Nationality rights: ignored but not forgotten

26 Nov

Omission of issue from ministerial statement does not justify neglect
By Dalila Mahdawi
Daily Star staff
Thursday, November 26, 2009

BEIRUT: Lebanon’s new Cabinet must not forget its duty to work toward granting Lebanese women nationality rights, despite its apparent omission of the issue in the ministerial statement, gender-equality activists said Wednesday. Over 100 people heeded the call of social justice organization Collective for Research and Training on Development-Action (CRTD.A) to demand an overhaul of the current discriminatory legislation, formulated in 1925. 

The law allows men to pass on their nationality to their non-Lebanese wives and children but forbids Lebanese women married to non-Lebanese from doing the same. This injustice is further exacerbated by Lebanon’s reservation on Article 2 of paragraph 9 of the UN Convention of the Elimination of All Forms of Discrimination against Women, pertaining to nationality rights. 

“The Lebanese Constitution lets any Lebanese man who marries a foreigner automatically give her his nationality and even if she has 10 children from a previous marriage, they get the Lebanese nationality,” said one woman who wished not to be identified. “But children who are born in this country and are Lebanese citizens more than some of our politicians cannot get the nationality.” 

There are about 18,000 Lebanese women married to non-Lebanese living in Lebanon and over 80,000 people affected by the current legislation, including children and spouses, according to the United Nations Development Program’s (UNDP) “Toward Reforming the Nationality Law in Lebanon” project. 

CRTD.A launched the regional Nationality Campaign nearly a decade ago to demand reform of discriminatory nationality laws. Since then the campaign has met with considerable success, with Algeria, Morocco and Egypt changing their laws, said CRTD.A executive director Lina Abou-Habib. More recently, Bahrain adopted measures guaranteeing equality for women and Syria has enforced laws stipulating gender equality in education. “We are witnessing progress in the region. There is no excuse for Lebanon not to join in,” Abou-Habib said. Viewed as illegal aliens, those without Lebanese citizenship face myriad difficulties, including obtaining employment or affordable education and health care, are required to go for regular medical check-ups and blood tests, and face the threat of deportation every day. The difficulties faced by those without citizenship was on Wednesday apparent as audience members emotionally recounted painful experiences.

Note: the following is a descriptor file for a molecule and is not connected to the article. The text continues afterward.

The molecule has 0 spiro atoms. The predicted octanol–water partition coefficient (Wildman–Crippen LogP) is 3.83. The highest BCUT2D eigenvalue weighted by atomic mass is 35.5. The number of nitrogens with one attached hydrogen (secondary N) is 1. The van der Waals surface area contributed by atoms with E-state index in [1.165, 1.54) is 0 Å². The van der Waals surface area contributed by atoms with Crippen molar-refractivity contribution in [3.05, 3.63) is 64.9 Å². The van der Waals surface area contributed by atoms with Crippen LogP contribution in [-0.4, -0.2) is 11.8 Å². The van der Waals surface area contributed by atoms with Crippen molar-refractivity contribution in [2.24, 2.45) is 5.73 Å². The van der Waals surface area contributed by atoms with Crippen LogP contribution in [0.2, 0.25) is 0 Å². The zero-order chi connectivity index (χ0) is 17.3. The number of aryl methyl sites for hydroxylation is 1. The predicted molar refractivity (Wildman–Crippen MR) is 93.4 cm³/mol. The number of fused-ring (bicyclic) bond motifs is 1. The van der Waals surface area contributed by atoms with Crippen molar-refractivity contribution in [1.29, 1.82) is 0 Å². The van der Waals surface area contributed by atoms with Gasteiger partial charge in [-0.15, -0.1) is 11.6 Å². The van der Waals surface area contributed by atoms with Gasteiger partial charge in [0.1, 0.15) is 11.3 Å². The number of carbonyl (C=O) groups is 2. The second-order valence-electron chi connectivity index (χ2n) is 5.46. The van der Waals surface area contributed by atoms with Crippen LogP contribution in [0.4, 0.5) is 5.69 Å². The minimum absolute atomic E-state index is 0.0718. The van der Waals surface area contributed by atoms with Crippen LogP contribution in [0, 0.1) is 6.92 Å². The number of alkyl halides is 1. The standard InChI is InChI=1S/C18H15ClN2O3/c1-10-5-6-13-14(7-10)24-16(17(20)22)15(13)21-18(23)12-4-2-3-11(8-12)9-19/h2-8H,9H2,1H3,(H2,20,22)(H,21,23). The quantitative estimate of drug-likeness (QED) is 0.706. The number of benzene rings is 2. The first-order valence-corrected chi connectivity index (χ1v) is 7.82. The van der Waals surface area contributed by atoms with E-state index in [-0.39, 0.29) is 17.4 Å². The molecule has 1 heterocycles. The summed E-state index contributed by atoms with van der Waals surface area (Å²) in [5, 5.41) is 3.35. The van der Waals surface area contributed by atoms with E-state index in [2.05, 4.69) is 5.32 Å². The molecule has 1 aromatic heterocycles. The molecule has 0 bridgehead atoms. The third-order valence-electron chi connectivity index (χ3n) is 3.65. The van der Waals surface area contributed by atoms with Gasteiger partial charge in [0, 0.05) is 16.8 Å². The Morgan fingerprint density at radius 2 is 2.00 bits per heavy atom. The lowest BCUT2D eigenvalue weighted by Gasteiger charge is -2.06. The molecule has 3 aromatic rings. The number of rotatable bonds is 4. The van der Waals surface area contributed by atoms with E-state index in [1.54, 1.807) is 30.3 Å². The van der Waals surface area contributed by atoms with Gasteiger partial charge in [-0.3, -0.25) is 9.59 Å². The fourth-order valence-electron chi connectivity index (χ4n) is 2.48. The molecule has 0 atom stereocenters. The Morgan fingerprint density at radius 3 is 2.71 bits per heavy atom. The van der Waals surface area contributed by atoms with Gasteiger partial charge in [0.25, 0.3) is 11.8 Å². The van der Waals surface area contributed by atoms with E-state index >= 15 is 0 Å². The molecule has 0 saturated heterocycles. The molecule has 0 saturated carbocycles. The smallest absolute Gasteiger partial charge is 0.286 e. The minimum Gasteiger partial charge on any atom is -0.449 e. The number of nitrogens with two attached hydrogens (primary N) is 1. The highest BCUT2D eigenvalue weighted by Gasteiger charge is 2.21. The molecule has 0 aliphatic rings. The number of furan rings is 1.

One Lebanese woman married to a non-Lebanese said she feared for her children’s financial future. “Who is going to in­herit from me after I die? Neither my children nor my husband will benefit from my life’s work.” 

There are also a number of people who, because of a decades-old administrative oversight, continue to be denied their right to Lebanese citizenship. “Men and women are treated the same when it comes to injustice,” said audience member Haider Radi, struggling to hold back tears. “I was born of a Lebanese father. My father was born in Lebanon in 1920 and was registered in 1932 but he was then transferred to the foreign register in 1936. My father suffered from bad governance and now I’m suffering and my daughters are suffering.” 

Abou-Habib reiterated the Nationality Campaign would not accept reform of the nationality law that excludes Palestinians. Those against an amendment of the law have argued that the naturalization of thousands of Palestinian men and children would tip Leba­non’s delicate sectarian balance in favor of Sunni Muslims, the religion of the majority of the country’s 400,000 Palestinian refugees. 

But rights activists have pointed out that less than 2 percent of Lebanese women are married to Palestinians. “Any nationality law that comes with exceptions would be unconstitutional,” Abou-Habib said, referring to the Constitution’s demand for total equality between men and women. 

While nationality rights are important in their own right, Lebanon’s sexist legislation is only one manifestation of gender inequality, activists said. In a statement earlier this month, the Nationality Campaign urged ministers to include “clear statements” in the upcoming Ministerial Statement on how they intended to push forward gender equality. In particular, they de­manded clauses addressing the right for Lebanese women to pass on their nationality, the implementation of a women’s quota for municipal polls next year, and the approval of a proposed family-based violence bill. But the Cabinet has already disappointed them. Abou-Habib said Interior Minister Ziyad Baroud had told members of the Nationality Campaign last Friday that out of 30 ministers, which include two women, only he and Information Minister Tareq Mitri had called for the ministerial statement to include a clause acknowledging the need to reform the nationality law. 

Lebanese politicians’ inaction has only reasserted the determination of activists to persevere with their demands. “We’re going to go through with the na­tionality campaign and we won’t wait for any MPs to take action,” said one audience member.

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